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• Best before: #1

Welcome to “Best Before,” a semi-regular feature in which we look at advertising tropes that are long past their best before date — if they ever had one to begin with.

THE CUSTOMER AS MORON

The concept

Upon using the client’s product or service, the consumer is overcome with an inability to function in a normal fashion. He or she (generally he) becomes incapable of normal social interaction, loses all interest in sex, and is often oblivious to physical danger.

Examples

  • Arby’s: A young couple sits by the side of a lake at night. When the beautiful woman suggests a dip and runs to the water taking off her clothes, her boyfriend repeats the word “dip” a couple of times and then drives off for an Arby’s beef dip sandwich.
  • Casino Rama: Another man, another attractive woman, another lake. After having spent the night at Casino Rama, the man is unable to pay attention to her because…well, it’s not clear, really. At one point we see the world through his eyes and there’s a vague bright spot in the centre of his vision but at another point he asks if the cloud doesn’t look like a motorocycle. Not only is it insulting, but it makes no sense.
  • A&W: A young man is so enraptured by the burger he’s eating that he completely fails to notice the young woman flirting with him, and uses the napkin on which she has written her phone number to wipe his mouth. (I’ve already written about A&W dumbing-down what started out as an intelligent, mature, and amusing campaign.)

The problem

Is it even necessary to spell it out? Maybe there’s a point to portraying those who don’t use your product as stupid, although perhaps insulting the people you’re trying to seduce has its drawbacks. But where is the logic in making your own customers look like idiots?


COMMON SOUNDS FORM A RHYTHMIC TUNE

 

 

The concept

A series of natural taps, bangs, or other sounds combine to form a tune or distinct rhythm.

Examples

  • Maxwell House: The first, and probably most effective, would have to be the Maxwell House percolator. This was so successful that while it hasn’t been aired for decades (percolators having been replaced with drip), those of us old enough to have grown up with the original ads can still remember the tune.
  • Folgers: More recently, Folgers has tried to duplicate the phenomenon. As a couple prepares breakfast in the kitchen, each item they put down adds another “note” to the tune. Unfortunately, the Folgers “tune” is not particularly distinctive and it takes repeated viewings for the intent to become clear.
  • Can’t remember: In a remarkably forgettable commercial, the entire family beats out a pointless rhythm and then they all look extremely pleased with themselves.

The problem

While there’s nothing wrong with the actual concept, making it work takes real genius, and there’s just not a lot of that going around. The Maxwell House ads succeeded because the tune was catchy and the creation of the tune (a percolator) was directly tied to the product. None of the ads since have managed to pull off the same formula. Until they do, it’s time to put this one to bed.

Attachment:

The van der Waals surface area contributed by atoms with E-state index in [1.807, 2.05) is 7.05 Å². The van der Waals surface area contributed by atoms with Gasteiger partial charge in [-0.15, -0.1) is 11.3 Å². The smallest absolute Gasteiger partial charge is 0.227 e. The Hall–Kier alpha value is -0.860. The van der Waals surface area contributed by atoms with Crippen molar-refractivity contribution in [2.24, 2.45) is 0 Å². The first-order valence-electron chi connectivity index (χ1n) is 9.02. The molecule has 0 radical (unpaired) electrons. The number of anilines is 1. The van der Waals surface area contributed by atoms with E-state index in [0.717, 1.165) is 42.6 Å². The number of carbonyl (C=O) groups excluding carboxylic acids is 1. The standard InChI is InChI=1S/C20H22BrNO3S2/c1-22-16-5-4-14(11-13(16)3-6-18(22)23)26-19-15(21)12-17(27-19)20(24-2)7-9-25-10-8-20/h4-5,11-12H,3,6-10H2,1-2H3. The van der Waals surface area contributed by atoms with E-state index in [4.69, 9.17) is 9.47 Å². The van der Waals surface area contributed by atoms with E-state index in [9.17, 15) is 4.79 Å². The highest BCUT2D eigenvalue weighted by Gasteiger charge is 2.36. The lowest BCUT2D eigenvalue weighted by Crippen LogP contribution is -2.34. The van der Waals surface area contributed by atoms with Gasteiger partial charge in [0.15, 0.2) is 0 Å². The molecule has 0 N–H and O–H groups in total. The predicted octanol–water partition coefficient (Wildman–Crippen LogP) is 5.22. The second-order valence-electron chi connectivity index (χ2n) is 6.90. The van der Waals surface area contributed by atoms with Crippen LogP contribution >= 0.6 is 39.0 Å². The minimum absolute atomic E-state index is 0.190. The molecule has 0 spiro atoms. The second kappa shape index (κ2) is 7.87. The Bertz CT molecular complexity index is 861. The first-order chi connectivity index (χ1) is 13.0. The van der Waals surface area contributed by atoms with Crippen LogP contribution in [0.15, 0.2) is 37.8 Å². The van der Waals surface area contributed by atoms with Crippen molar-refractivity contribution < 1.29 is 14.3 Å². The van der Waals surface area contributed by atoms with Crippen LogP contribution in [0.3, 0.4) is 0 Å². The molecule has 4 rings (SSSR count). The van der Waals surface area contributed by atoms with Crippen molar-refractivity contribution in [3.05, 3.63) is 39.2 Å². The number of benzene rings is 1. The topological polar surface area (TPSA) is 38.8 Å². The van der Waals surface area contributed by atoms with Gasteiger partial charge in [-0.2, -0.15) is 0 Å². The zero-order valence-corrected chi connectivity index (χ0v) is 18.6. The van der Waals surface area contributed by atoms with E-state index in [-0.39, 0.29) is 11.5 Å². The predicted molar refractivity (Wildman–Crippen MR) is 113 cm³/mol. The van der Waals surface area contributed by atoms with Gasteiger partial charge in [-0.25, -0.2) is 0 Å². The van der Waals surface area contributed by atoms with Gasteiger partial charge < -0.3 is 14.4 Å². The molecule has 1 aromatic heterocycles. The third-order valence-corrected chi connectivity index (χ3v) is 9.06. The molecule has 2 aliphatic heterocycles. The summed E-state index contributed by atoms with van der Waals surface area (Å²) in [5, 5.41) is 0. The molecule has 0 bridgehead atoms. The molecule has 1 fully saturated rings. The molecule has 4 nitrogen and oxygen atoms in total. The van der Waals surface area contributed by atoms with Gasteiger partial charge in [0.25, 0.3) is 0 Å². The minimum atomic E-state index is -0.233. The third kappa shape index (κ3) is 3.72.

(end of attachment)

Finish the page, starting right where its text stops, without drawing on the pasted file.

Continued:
OUR PRODUCT SUCKS, BUT IT’S MUCH BETTER NOW

 

 

The concept

In an honest recognition that the company’s product has been inferior in the past, these commercials ask the consumer to give it another shot, with the promise that it has vastly improved.

Examples

  • Ford: For over 25 years now, Ford has been begging the public to give it another chance. “Have you driven a Ford…lately?” is the longest-running incarnation of this plea. “We know that in the past our cars have pretty much fallen apart while driving off the lot,” they’re saying, “but it’s all fixed now…really.”
  • Oldsmobile: While it wasn’t plagued with the same history of mechanical breakdowns as Ford, the Oldsmobile was burdened with the reputation of being an old man’s car — and the name didn’t help. In an effort to make it more hip, they launched a campaign claiming, “This isn’t your father’s Oldsmobile,” then went bankrupt a short time later.
  • Microsoft: Blatantly acknowledging that Vista was the biggest mistake since Windows 2000, Microsoft tried to win the hearts and minds of consumers with an incredibly transparent campaign called “The Mojave Experiment.” In it, people were introduced to Vista under the name “Mojave” and, when they saw it running on high-end, perfectly-configured machines, many declared that they liked it. Real consumers, oddly enough, weren’t fooled.

The problem

While it may seem like a good idea to be honest and admit to past failures, in real life it seldom does anything more than remind everyone about your past failures. More importantly, those coming to your brand with no previous knowledge of its past performance will learn to distrust it from your own ads. Your best bet? Improve the product from the ground up, then start advertising it on its features. Ignore the past.


That’s it for this edition of Best Before. We’ll have another in the future. If you have any suggestions for campaign concepts that really need to be taken down from the shelf, feel free to e-mail them to me. I’ll give full credit.

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